Two birds landed on the telephone wire.

The word “two” takes a verb in the first example, asserting that a pair of heads (i.e. brains) serves better than one. The subsequent “two” describes the birds on the wire in terms of quantity.

Food for Thought:

If a writer is having a conundrum and knows that neither “too” nor “two” fits, the solution is “to.” Both “too” and “two” have specific uses; the “to” form is a bit more varied. If in doubt, writers can and should use the process of elimination in this way.

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Quiz:

1) Choose the correct word to use: ‘to,’ ‘too,’ ‘two’

• Indicating quantity ________________________________
• Indicating direction ________________________________
• Indicating inclusion ________________________________

2) Which of these three words refers to an excess or lacking in amount? ___________

3) True or False:

• Danny went two see his dying grandmother at the hospital
• “I want too be there when she opens the present,” Cathy said excitedly.
• Jamie grew to a full 5’5 in height by the time she was 13.
• Marty had to go to summer camp last year.

4) Fill in the Blanks:

To, Too, Two

“______ be or not _______be; that is the question” is a famous line from one of Shakespeare’s plays. The significance of that thought has resonated throughout the world for some time and has become a dominant consideration in many forms of philosophy.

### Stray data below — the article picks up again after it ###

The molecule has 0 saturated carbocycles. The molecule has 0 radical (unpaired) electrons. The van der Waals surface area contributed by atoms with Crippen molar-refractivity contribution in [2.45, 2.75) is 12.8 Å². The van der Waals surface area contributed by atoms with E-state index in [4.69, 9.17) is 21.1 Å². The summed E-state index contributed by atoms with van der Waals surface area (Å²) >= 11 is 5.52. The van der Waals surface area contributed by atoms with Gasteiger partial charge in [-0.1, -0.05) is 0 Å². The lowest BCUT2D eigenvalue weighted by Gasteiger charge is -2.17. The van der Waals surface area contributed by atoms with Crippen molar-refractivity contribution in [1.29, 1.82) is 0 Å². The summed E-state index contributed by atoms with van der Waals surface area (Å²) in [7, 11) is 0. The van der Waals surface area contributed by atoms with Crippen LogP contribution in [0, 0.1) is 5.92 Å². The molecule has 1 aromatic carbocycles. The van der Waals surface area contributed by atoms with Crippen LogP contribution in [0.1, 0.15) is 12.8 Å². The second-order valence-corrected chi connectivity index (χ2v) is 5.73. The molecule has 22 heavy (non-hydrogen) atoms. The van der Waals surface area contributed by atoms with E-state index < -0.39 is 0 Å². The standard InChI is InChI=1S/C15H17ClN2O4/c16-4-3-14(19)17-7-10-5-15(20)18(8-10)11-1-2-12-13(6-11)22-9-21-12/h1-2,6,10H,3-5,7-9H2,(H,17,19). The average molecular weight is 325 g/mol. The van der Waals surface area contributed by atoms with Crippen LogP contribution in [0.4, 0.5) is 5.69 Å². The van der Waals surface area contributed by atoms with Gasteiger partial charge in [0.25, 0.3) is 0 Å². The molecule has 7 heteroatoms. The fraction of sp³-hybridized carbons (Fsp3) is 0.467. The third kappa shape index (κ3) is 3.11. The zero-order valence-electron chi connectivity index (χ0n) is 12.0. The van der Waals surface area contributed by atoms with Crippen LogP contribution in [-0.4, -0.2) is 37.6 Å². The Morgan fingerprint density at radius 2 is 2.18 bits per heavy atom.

Why is this case? The purpose behind existence has both plagued and inspired humanity for centuries, even _________ the extent that many people have striven _________ find an answer ________ what is considered a riddle in the midst of life.

What does it mean ______ or not ________be?

Each person has a different interpretation based on individual life experiences. Therefore, the answer will vary from person ______ person; there is no single answer _______ that question. Then again, maybe there isn’t supposed ______ be. In fact, the chances are likely Shakespeare never intended for and solid or universal solution to the conundrum. That would be _______ difficult _______ achieve with something as complex and diverse as life. The idea of being alive, or existing, refers _________ many different schools of thought: physiological existence, intellectual enlightenment, emotional fulfillment and happiness, career and work success, recognition from other people . . . The possibilities are endless. Whatever idea of existence any one person conceives is, by default, a correct one. _________ many viable possibilities render mute any justifiable debate over the subject because everyone would win.

No ________ people are exactly alike, and, _______ that end, neither are any _______ lives. That serves as a key point _______the entire riddle of life and ______ the question.

“_______ be or not ________ be” is the primary question. If one thinks well enough, one will discover that just might be the answer as well. The riddle solves itself.